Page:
ff2016, Day 10

‘Twas a nice day for a bit of a wander around a sleepy-feeling Adelaide today; caught a few visual art exhibitions, chatted to a few peeps (Gary from A Gambler’s Guide, the cast of Human Project, Marcel, Ro), and caught a couple of great shows.

  1. The Human Project v1.1
  2. Tessa Waters Over Promises

Further examples of my new-found malaise: it’s a Sunday, on a Fringe night, and I was home by 8:15pm after having seen two shows all day. And I’m feeling pretty good about it.

Also: I actually bought (and ate) some vegan food. What’s wrong with me?

ff2016, Day 9

What a weird old Fringe this is turning out to be. Amiable chats about the sexual assault of a child at 7pm? Yeah, go on, then. Laughing at sociopaths threatening to kill us? Why not. One of the most pointless shows I’ve ever seen performing to a packed-out audience? Sure.

  1. Echoes
  2. The Flanagan Collective – Sherlock Holmes: A Working Hypothesis
  3. Strong Female Character
  4. The Gremlins

Despite all that: it was a good, solid day.

ff2016, Day 8

My first trip into the Friday night mega-venues initially left me fuming, wondering how all those people could possibly give a rat’s arse about the shows on offer; (mostly) packed houses all evening had me swallowing my words a little, though.

  1. Dropped
  2. Alice Fraser – The Resistance
  3. Tom Binns: The Club Sets
  4. Poet Against The Machine

That Poet Against The Machine show? Fantastic.

ff2016, Day 7

Three shows today… and, having settled my Schedule for most of the next week, three shows is actually looking like above average. And the scary thing is that I’m actually getting to see most of the shows that I Shortlisted.

  1. Sam Halmarack & the Miserablites
  2. Retrostalgia
  3. The Flanagan Collective – Babylon

A weird old day. One show that was scripted to be short, one show that was short because of tech issues, and one that felt short because of a small audience.

ff2016, Day 6

A short day today, allowing for a trip to visit my aged parents in the country to talk about The Future. You know, Fun Stuff.

But I’m starting to realise how much comedy used to fill out those early evening timeslots. There’s barely anything in the 6pm timeslot that is in my Shortlist; same goes for the late-night spots, too.

  1. Torte e Mort: Songs of Cake and Death
  2. Bruce

Anya Anastasia’s latest show is a glorious bit of comic cabaret (which she insists is not burlesque), and Bruce is an amazing bit of puppetry that is both technically wonderful, as well as a brilliant demonstration of what our imaginations are capable of. Both are totally worth seeing.

ff2016, Day 5

I’ll be totally honest: I was really, really starting to feel super-down about this year’s Fringe. Sure, I was enjoying some shows, but nothing was really grabbing me by the scruff of the neck and giving me a good shake and saying “See? This is why you love this stuff. Remember?”

Today, though… phwoar.

  1. Beautiful Words
  2. Satori
  3. Red Ink
  4. Hotel Tokyo

Satori gave me those anything-is-possible goosebumps, the ones I get when I see someone completely committed to a craft that I love whilst being absolutely unable to imagine the effort required to perform it. That put me on a bit of a high, and I left that show thinking it was my pick of the Fringe thus far… but then came Red Ink.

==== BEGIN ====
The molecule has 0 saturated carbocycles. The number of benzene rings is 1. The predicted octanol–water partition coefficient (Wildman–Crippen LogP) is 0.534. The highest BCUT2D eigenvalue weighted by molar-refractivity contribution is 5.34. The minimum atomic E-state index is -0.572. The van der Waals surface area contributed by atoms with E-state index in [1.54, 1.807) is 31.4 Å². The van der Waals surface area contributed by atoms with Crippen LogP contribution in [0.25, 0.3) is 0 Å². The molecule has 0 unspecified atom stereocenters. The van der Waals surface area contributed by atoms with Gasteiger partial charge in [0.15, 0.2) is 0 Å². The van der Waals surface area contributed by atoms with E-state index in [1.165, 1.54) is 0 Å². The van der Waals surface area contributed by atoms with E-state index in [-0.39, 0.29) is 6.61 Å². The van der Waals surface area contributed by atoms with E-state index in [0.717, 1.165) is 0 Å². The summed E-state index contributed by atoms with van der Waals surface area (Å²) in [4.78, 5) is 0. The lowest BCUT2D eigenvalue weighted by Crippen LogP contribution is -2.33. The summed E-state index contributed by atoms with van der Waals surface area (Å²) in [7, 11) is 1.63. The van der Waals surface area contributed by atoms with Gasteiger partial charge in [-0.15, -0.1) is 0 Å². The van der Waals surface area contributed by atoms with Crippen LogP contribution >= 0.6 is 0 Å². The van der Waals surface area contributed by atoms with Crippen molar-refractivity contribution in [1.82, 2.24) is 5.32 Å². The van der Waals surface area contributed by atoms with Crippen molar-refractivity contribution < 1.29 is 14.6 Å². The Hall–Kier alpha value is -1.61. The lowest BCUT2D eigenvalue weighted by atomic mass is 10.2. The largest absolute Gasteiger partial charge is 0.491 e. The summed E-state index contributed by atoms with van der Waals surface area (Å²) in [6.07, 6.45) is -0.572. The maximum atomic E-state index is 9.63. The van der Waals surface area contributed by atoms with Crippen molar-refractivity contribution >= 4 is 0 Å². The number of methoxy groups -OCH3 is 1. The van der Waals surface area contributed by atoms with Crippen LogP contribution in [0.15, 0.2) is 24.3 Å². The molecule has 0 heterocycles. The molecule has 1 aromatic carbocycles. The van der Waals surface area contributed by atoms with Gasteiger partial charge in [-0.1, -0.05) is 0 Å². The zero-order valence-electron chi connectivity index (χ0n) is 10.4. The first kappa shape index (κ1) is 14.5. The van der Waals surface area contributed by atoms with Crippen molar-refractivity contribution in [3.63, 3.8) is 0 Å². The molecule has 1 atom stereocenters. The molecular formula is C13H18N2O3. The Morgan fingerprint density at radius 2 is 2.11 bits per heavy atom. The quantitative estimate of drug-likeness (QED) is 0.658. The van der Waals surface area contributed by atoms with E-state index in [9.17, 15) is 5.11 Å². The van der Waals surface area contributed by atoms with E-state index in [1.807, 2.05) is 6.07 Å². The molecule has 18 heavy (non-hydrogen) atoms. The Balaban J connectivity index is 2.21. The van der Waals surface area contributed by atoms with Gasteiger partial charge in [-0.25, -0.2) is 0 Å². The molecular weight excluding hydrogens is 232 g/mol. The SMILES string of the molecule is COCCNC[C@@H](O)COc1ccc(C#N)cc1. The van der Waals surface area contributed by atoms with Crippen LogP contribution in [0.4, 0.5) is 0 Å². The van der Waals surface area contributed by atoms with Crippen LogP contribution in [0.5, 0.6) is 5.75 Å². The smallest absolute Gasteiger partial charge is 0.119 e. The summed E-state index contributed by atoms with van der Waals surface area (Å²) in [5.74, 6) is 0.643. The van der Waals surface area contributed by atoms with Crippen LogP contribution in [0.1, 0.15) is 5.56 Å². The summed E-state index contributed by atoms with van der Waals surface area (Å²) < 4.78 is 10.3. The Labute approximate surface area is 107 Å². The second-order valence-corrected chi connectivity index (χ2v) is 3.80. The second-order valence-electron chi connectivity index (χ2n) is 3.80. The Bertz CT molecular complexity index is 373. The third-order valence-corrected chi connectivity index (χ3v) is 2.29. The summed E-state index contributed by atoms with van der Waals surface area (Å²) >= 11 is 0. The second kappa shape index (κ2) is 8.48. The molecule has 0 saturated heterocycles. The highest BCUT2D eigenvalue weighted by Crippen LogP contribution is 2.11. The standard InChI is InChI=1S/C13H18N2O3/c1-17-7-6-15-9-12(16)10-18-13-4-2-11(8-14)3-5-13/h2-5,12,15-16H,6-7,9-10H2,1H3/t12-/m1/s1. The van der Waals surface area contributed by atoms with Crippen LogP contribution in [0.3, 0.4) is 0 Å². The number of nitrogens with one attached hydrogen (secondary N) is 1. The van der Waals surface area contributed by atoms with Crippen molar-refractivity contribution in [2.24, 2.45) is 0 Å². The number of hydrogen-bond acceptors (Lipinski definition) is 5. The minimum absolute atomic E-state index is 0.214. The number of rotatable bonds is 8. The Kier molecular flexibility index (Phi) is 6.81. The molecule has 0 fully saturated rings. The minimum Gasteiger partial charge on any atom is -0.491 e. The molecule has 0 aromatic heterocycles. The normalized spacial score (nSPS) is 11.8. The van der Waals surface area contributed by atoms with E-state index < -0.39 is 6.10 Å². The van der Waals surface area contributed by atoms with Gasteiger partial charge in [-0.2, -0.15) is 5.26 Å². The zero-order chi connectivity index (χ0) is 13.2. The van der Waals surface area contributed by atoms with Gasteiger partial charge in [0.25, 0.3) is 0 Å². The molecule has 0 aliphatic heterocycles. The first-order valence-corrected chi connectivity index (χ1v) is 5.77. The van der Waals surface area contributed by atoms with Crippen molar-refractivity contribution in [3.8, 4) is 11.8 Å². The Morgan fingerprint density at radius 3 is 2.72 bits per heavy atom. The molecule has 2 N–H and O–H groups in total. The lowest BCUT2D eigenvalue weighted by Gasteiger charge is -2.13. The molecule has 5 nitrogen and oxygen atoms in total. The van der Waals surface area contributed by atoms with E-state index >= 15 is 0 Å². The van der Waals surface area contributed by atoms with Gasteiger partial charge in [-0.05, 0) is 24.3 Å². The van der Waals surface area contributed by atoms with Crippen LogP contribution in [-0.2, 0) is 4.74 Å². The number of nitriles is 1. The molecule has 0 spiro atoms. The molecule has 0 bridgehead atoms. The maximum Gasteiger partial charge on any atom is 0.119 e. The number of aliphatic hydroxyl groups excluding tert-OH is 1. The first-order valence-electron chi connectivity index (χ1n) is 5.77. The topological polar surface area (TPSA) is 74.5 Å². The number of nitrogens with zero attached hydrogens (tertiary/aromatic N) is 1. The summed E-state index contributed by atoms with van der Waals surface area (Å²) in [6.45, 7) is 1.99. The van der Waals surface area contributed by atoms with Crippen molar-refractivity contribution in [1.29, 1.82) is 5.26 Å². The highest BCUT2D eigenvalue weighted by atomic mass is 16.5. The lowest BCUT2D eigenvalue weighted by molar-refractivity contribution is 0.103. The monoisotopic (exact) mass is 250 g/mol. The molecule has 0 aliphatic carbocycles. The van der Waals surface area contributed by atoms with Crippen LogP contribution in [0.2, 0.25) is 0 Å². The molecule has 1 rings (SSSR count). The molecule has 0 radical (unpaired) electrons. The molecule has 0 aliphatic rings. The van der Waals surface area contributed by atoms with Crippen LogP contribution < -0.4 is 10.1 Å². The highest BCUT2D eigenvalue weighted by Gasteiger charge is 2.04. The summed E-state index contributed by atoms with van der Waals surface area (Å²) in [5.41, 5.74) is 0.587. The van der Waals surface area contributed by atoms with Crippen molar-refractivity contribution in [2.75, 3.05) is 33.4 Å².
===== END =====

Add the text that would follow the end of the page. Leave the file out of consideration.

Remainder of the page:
Now, it probably benefitted from the fact that Shannon whispered “You’ve got the best seat in the house” in my ear just before the show started, leaving me on tenterhooks; but the taut, electric feel of Red Ink was absolutely superb. It crackles with expectant energy, with a perfect cast and a constant feeling of threat, of danger.

ff2016, Day 4

‘Twas a nice day today: very little writing or planning was done, but I had plenty of nice chats and catch-ups this evening.

  1. This Storm
  2. The Last Time I Saw Richard
  3. Sex Depression

A weird trio of shows. All three seemed to want to keep me at arm’s length – by denseness of text, by age, or by style – with varying levels of success. Waiting for the silence to break in Sex Depression was hilarious… confronting, but hilarious.

[201601] Lifeline

[201601] Lifeline

Butterfly Theatre @ The Wheatsheaf Hotel

5:00pm, Fri 12 Feb 2016

I realise that I’m totally becoming a grump when I start harrumphing at my watch at 5pm on the dot, with no sign of any action on the Wheaty’s great stage; my grumpy hackles were raised, and I’m counting minutes with the knowledge that I’ve got a little bit of a tight changeover between my first two shows of the season… even though I’d sworn that I was going to take things much, much easier this year.

Wesley van Gelderen takes the stage – call-centre corporate with a phone headset in place – and sits at a small table, hands on a laptop. James Whitrow follows him on, and very deliberately ties a noose using a fragment of rope that’s clearly been used for that purpose before. He throws the noose over one of the Wheaty’s rafters, and prepares to hang himself… when he receives a phone call from Lewis (van Gelderen) urging him not to go through with it.

Their initial conversation paints Guy (Whitrow) as newly-separated and (understandably) depressed… and Lewis as in a position of power. Passive-aggressive language leads Guy from suicide, and suggests that he’ll be able to reconcile with his ex… but there’s a trade to be made. Veiled threats, through knowledge of intimate details of his life sourced online by Lewis, push him into a corner and lead him into actions that are unthinkable. Guy is goaded into making semi-anonymous phone threats, choosing between ordering either an execution or a child slave, and is then forced to listen to the results of his “free” actions.